This law was passed less than one hundred feet from the statue of Joseph Howe at the legislature. But if Howe had been on Twitter, he would have been branded a cyberbully; his comments almost certainly hurt the feelings of the local magistrates and caused them distress.

Cyberbullying is a very hard thing to define, and the law's supporters said that it had to be very broadly defined but would be applied with judgement and discretion. I have not seen evidence of that. Though most of the CyberSCAN unit's activities have not been reported on, those cases that have hit the media or the courts show a complete disregard for freedom of expression. When I asked the CyberSCAN unit about how they incorporate this fundamental human right into their decision-making, this is the response I received:

The Charter was given careful consideration when the legislation was drafted. Any action taken is done following careful consideration to ensure it meets the essence of the legislation.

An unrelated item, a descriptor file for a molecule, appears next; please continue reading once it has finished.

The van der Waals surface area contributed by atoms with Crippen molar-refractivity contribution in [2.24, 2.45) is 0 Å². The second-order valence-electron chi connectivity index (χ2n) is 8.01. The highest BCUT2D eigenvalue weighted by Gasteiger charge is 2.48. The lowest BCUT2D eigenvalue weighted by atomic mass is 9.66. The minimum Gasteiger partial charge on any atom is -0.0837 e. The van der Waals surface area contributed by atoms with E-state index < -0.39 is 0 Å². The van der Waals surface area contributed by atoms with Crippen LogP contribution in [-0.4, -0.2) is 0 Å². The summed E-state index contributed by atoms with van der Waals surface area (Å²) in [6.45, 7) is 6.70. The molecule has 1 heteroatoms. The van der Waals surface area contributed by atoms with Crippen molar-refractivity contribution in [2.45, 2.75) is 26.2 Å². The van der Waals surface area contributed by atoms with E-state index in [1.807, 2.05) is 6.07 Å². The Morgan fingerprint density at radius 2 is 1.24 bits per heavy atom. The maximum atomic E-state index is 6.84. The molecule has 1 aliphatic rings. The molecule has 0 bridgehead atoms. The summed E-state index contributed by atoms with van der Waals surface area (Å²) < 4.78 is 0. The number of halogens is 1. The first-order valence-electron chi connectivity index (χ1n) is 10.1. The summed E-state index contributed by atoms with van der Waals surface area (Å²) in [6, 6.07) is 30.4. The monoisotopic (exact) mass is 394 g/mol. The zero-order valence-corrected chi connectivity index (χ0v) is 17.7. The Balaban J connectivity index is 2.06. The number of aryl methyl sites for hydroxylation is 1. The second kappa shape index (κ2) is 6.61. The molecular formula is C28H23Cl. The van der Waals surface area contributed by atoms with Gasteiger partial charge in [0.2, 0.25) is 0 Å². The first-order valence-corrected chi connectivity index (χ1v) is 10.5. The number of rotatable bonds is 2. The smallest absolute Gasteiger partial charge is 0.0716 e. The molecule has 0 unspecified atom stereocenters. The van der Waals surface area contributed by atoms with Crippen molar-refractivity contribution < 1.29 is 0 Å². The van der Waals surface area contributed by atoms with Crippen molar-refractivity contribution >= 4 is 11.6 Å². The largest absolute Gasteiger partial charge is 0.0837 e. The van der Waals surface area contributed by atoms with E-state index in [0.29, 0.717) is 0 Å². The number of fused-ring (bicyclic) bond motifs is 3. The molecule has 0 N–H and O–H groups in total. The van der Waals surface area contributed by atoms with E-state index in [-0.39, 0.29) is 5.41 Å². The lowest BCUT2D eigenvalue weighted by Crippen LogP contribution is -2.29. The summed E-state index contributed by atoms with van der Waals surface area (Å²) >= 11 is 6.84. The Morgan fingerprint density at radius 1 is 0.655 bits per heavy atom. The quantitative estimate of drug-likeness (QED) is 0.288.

I would suggest that there is no evidence that the Charter was considered when the legislation was put together. And I seen no evidence that the Charter has been given consideration when the Act is applied.

Cyberbullying -- of kids and adults -- is a real issue that demands a real, meaningful response. However, the Cyber-safety Act of Nova Scotia is a disaster and the province's government needs to go back to the drawing board.

In case you are curious about the CyberSCAN unit, here are the questions I asked of the group and the answers I received:

1. How many employees (FTE) are there in the CyberSCAN unit?

There are five full time investigators, a Director, a case manager, and an administrative assistant that have additional duties associated with similar programs.